NYLAG and Quinn Emanuel Urquhart & Sullivan LLC (“Quinn Emanuel”), filed a class action complaint last Friday against Equitable Acceptance Corporation (“EAC”) and more than 40 other companies alleging that defendants engaged in a coordinated fraudulent scheme to sell scam debt relief services to tens of thousands of federal student loan borrowers. The complaint alleges that EAC and the companies it works with lure struggling federal student borrowers with promises of loan “forgiveness” that they cannot and do not offer. Instead, Defendants saddle the borrowers with a new, unnecessary loan on deceptive terms and at usurious rates.

The complaint, filed in the United States District Court for the Southern District of New York, alleges that EAC directed the dozens of companies it works with (“dealers”) to sell purported student loan assistance services to federal student loan borrowers for $1,300. Dealers solicit borrowers by cold-calling them and making a variety of misrepresentations, including that they will obtain “forgiveness” for borrowers. The Dealers do not tell borrowers that all the services they provide are already available for free through the federal government, or that the services provided often raise the borrowers’ interest rates, balances, repayment terms, or all of the above. The Dealers purport to offer the borrowers the option to pay the $1,300 fee through a “payment plan”—steering them to the second part of defendants’ fraudulent scheme. The “payment plan” offered by the Dealers is, in reality, an entirely new loan from EAC in the form of a maxed-out line of credit—with sky-high 21% interest. Despite hundreds of complaints with the Better Business Bureau and the Consumer Financial Protection Bureau, EAC and its dealers have continued their practices unabated.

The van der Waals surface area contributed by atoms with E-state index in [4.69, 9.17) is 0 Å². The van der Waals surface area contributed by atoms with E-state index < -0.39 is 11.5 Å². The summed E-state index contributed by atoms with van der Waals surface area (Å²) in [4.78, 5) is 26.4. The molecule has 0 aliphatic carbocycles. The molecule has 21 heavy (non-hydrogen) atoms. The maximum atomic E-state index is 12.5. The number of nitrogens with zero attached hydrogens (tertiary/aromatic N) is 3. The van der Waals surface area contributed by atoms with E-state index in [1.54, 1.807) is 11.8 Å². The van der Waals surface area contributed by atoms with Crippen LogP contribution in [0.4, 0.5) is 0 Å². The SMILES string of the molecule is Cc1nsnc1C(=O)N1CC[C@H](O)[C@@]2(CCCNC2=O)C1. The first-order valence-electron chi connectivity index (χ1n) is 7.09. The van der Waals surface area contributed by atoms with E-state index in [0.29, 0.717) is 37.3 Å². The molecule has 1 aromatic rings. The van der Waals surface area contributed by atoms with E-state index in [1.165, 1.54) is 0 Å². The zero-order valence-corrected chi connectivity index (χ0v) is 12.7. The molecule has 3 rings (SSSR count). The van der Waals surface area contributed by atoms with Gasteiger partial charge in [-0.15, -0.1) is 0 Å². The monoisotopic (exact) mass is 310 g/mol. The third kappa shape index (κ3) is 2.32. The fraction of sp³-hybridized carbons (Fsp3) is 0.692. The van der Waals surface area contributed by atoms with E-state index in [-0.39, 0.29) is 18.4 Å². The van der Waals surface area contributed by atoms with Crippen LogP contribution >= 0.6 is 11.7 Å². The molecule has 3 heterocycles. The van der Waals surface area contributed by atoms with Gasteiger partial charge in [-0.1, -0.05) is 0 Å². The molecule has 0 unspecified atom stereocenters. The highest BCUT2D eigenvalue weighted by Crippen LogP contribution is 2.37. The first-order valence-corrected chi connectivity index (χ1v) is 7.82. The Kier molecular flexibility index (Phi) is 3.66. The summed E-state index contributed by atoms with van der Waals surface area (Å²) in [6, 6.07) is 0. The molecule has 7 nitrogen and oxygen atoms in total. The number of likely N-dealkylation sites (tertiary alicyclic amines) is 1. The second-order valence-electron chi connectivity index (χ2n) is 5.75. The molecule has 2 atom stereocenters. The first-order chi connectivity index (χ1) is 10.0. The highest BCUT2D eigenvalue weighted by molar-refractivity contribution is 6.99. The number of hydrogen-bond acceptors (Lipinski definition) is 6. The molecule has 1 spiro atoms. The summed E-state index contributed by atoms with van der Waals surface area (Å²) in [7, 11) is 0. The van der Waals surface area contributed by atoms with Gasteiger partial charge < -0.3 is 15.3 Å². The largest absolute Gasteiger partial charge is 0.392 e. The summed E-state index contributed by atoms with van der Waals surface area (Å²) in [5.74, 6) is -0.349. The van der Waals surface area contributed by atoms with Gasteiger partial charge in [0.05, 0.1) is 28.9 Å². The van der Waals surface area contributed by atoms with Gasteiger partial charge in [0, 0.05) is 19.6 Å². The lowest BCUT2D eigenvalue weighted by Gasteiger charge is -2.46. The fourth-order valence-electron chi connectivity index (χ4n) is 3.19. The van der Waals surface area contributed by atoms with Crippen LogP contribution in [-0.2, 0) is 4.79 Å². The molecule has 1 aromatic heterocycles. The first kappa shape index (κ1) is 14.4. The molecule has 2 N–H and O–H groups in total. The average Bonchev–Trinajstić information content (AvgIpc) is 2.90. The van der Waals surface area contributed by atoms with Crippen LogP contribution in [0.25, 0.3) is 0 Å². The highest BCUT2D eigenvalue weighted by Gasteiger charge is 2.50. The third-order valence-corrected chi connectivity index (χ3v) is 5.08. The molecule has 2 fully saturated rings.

Vanessa Williams, one of the plaintiffs named in the complaint, was drowning in debt after getting her bachelors’ degree. When one of EAC’s affiliates offered her forgiveness of tens of thousands of dollars of loans for only $49 per month, she jumped at the chance. But she later learned that the company had defrauded her and had left her not only with her full loans at a higher-interest rate but a new debt to Equitable Acceptance.

Plaintiffs seek relief under the Racketeer Influenced and Corrupt Organizations Act (“RICO”), the Truth in Lending Act (“TILA”), the Computer Fraud and Abuse Act (“CFAA”) and New York State law. “Defendants’ victims are among the millions of vulnerable student loan borrowers already struggling to make ends meet,” said Danielle Tarantolo, Co-Director of NYLAG’s Special Litigation Unit. “Defendants’ coordinated scheme targets these individuals to sell them fraudulent services that push the borrowers into even greater debt while diverting their money into Defendants’ pockets.” The complaint seeks compensatory damages and injunctive relief for the class of 60,000 student loan borrowers.

NYLAG has set up a hotline to assist affected student loan borrowers. The number is (212) 659-6165.